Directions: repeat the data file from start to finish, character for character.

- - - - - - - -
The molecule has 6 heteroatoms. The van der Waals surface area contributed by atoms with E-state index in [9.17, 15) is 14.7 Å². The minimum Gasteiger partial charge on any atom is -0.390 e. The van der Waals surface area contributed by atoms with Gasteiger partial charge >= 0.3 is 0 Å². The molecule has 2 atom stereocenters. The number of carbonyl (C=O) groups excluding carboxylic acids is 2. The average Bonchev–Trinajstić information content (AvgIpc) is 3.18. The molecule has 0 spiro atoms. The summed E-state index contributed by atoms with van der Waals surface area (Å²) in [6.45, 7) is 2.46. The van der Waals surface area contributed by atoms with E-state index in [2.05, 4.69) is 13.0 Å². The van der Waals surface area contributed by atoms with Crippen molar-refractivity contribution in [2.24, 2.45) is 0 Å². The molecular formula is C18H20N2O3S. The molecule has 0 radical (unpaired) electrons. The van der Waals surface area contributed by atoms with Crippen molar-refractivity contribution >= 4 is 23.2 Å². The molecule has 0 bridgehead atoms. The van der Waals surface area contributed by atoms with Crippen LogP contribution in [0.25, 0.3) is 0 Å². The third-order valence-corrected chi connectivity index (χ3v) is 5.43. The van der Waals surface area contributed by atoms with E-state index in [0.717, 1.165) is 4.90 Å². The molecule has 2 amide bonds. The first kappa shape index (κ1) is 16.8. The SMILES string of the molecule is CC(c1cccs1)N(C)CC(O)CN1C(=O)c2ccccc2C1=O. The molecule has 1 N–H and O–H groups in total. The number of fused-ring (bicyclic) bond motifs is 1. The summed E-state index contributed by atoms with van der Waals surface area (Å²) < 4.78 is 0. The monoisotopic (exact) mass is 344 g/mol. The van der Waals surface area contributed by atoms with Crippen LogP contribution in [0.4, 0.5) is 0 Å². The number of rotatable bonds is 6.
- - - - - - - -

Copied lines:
The molecule has 6 heteroatoms. The van der Waals surface area contributed by atoms with E-state index in [9.17, 15) is 14.7 Å². The minimum Gasteiger partial charge on any atom is -0.390 e. The van der Waals surface area contributed by atoms with Gasteiger partial charge >= 0.3 is 0 Å². The molecule has 2 atom stereocenters. The number of carbonyl (C=O) groups excluding carboxylic acids is 2. The average Bonchev–Trinajstić information content (AvgIpc) is 3.18. The molecule has 0 spiro atoms. The summed E-state index contributed by atoms with van der Waals surface area (Å²) in [6.45, 7) is 2.46. The van der Waals surface area contributed by atoms with E-state index in [2.05, 4.69) is 13.0 Å². The van der Waals surface area contributed by atoms with Crippen molar-refractivity contribution in [2.24, 2.45) is 0 Å². The molecular formula is C18H20N2O3S. The molecule has 0 radical (unpaired) electrons. The van der Waals surface area contributed by atoms with Crippen molar-refractivity contribution >= 4 is 23.2 Å². The molecule has 0 bridgehead atoms. The van der Waals surface area contributed by atoms with Crippen LogP contribution in [0.25, 0.3) is 0 Å². The third-order valence-corrected chi connectivity index (χ3v) is 5.43. The van der Waals surface area contributed by atoms with E-state index in [0.717, 1.165) is 4.90 Å². The molecule has 2 amide bonds. The first kappa shape index (κ1) is 16.8. The SMILES string of the molecule is CC(c1cccs1)N(C)CC(O)CN1C(=O)c2ccccc2C1=O. The molecule has 1 N–H and O–H groups in total. The number of fused-ring (bicyclic) bond motifs is 1. The summed E-state index contributed by atoms with van der Waals surface area (Å²) < 4.78 is 0. The monoisotopic (exact) mass is 344 g/mol. The van der Waals surface area contributed by atoms with Crippen LogP contribution in [0.4, 0.5) is 0 Å². The number of rotatable bonds is 6.